Concerning which lattices are achievable, it seems like one would have to use some kind of holography to generate truly complex lattices (e.g., the inverse spinel structure of Fe3O4, or the huge unit cell of Nd2Fe14B).

Peter Armitage said...

The guys are doing some remarkable things for sure. (Artificial spin-orbit coupling is just jaw dropping for instance).

But I wonder if ...

- degeneracy temperature will always be a issue? These gases are ultracold to you and me, but not to themselves necessarily. In the fermion version, T is always a substantial fraction of the Fermi temperature T_F. This is a constraint that electrons in solids don't have. Copper at room temperature is colder than the fermion versions of these systems.

- the parabolic potential will always be an issue? The gases are not confined in a box with flat walls. Real systems are typically in some sort of mixed regime with spatially vary profiles to some extent.

A real milestone will be crossed in this field when a state of matter is discovered in a cold atom system instead of just emulated. Here I mean discovered in the sense that superconductivity, the QHE, or spin-ice was discovered. Correct me if I am wrong, but I don't believe that has happened yet.

Sarang said...

Doug: it's not quite true that the cQED method (esp. the multimode version I linked to) is restricted to two predetermined configurations. And be that as it may, you do not need full self-consistency (which after all doesn't exist in the electron-phonon problem) to mimic structural distortions coupled to the motion of "electrons." While of course I agree that AMO systems have limitations that might be fundamental (heating, timescales, inhomogeneity, etc.), it is hard for me to see the space of realizable Hamiltonians as one of these.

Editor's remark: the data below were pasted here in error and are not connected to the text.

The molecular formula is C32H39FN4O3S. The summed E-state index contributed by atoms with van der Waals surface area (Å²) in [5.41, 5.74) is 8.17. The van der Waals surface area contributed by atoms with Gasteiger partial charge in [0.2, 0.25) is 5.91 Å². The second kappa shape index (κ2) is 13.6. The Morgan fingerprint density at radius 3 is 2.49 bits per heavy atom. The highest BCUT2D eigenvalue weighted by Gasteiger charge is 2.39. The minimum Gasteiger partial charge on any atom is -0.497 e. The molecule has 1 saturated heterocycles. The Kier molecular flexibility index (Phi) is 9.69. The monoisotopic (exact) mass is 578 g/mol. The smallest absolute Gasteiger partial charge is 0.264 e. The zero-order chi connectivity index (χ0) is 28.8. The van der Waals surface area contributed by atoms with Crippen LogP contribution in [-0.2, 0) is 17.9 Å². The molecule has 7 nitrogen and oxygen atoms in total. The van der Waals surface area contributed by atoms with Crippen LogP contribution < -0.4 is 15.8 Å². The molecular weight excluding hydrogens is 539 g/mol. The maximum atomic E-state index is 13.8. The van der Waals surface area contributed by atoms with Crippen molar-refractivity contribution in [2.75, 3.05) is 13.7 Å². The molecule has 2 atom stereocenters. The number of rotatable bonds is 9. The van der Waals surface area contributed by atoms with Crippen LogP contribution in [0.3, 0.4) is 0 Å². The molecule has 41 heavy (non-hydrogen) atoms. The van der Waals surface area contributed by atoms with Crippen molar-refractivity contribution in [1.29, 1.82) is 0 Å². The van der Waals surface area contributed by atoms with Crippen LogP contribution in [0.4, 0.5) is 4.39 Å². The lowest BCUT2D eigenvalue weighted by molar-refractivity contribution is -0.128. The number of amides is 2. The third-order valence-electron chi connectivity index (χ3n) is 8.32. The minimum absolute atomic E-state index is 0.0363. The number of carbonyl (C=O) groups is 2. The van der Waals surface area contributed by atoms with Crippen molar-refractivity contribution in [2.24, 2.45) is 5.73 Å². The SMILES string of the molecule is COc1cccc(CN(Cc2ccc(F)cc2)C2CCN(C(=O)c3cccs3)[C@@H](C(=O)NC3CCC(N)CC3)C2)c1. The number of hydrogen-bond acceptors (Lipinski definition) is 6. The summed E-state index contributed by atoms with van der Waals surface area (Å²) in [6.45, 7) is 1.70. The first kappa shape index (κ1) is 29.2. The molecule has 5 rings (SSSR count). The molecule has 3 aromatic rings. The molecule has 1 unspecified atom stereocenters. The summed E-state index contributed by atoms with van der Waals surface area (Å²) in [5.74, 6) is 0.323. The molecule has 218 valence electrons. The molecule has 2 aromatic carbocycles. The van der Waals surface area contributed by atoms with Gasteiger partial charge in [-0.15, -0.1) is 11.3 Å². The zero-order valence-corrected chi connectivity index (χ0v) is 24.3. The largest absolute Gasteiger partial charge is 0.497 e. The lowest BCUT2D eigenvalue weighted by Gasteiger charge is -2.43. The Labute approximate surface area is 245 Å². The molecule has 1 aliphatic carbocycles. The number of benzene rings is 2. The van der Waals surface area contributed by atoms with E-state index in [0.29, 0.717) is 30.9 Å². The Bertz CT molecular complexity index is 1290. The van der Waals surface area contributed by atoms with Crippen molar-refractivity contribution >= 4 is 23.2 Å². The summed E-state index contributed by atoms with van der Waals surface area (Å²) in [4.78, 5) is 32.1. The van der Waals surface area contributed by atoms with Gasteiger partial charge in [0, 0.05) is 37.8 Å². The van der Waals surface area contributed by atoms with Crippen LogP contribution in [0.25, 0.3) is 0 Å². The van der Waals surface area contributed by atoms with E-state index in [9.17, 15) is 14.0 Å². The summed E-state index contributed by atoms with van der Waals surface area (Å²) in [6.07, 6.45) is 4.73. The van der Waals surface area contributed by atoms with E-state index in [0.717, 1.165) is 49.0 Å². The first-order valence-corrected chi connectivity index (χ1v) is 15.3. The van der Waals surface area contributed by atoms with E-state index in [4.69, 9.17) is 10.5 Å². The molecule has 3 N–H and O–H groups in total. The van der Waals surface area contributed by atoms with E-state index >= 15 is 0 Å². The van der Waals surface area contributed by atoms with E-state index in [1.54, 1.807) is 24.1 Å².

Brian said...

Peter - You bring up good points on possible issues. I think the temperatures attainable will continue to be a problem. The method used to get to the coldest temperatures, evaporative cooling, fails for fermions well below the Fermi temperature due to Pauli blocking of collisions. So a new method will need to be developed to cool atoms further.

However, with respect to the underlying harmonic potential, that can be overcome. With the addition of another set of laser beams which repel atoms from their brightest region, you can cancel out the curvature. It may technically be challenging, but theoretically it should work.

Some guy said...

Pauli blocking is not a show stopper for cooling. One can cool sympathetically with other species, or even imagine immersing the fermions in a Bose condensate (Zoller proposal) which is itself continuously cooled, or any other number of things.

The point above about the relative temperature scales still stands however, but that's more of a limitation of how well you can practically thermally isolate the sample from the environment. Possibly bigger samples (and thus bigger k_F) can be made over time. In any event, such limitations simply lead people to investigate what's interesting and more readily accessible instead of what's less accessible (e.g., study unitary fermi gas, rather than packing up and going home because the critical temperature for a true BCS-limit superfluid is so low), which is what generally happens in science, right?

The fun things like artificial gauge fields / spin-orbit couplings do introduce a lot of heating, however, which does make things difficult if you want to play with such things.

And as for non-harmonic traps, there are certainly ways it can be done in principle, using time-varying potentials for example (i.e., "paint" an arbitrary potential with a laser beam by moving it faster than the relevant timescales of the atoms in the sample).

More exotic lattice structures and atom-state dependent lattices may look very difficult, but I would hate to speculate what will be possible in the coming years given the rate this stuff is moving now...